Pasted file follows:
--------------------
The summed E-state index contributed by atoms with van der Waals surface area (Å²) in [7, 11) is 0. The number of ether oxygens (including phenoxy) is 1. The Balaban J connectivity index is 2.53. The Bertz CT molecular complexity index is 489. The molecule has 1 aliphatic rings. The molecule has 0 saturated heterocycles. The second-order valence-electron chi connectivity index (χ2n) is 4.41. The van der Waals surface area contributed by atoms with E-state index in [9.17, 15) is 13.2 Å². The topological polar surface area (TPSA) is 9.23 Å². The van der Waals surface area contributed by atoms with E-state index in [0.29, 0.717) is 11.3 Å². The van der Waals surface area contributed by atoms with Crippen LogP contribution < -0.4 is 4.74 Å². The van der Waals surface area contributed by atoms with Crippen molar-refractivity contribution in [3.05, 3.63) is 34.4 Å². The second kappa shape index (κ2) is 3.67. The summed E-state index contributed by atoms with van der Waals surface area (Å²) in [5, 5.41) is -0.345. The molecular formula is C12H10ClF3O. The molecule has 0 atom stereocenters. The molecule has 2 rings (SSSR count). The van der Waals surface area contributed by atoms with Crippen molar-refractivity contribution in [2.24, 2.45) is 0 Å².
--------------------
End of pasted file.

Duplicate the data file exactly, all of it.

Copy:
The summed E-state index contributed by atoms with van der Waals surface area (Å²) in [7, 11) is 0. The number of ether oxygens (including phenoxy) is 1. The Balaban J connectivity index is 2.53. The Bertz CT molecular complexity index is 489. The molecule has 1 aliphatic rings. The molecule has 0 saturated heterocycles. The second-order valence-electron chi connectivity index (χ2n) is 4.41. The van der Waals surface area contributed by atoms with E-state index in [9.17, 15) is 13.2 Å². The topological polar surface area (TPSA) is 9.23 Å². The van der Waals surface area contributed by atoms with E-state index in [0.29, 0.717) is 11.3 Å². The van der Waals surface area contributed by atoms with Crippen LogP contribution < -0.4 is 4.74 Å². The van der Waals surface area contributed by atoms with Crippen molar-refractivity contribution in [3.05, 3.63) is 34.4 Å². The second kappa shape index (κ2) is 3.67. The summed E-state index contributed by atoms with van der Waals surface area (Å²) in [5, 5.41) is -0.345. The molecular formula is C12H10ClF3O. The molecule has 0 atom stereocenters. The molecule has 2 rings (SSSR count). The van der Waals surface area contributed by atoms with Crippen molar-refractivity contribution in [2.24, 2.45) is 0 Å².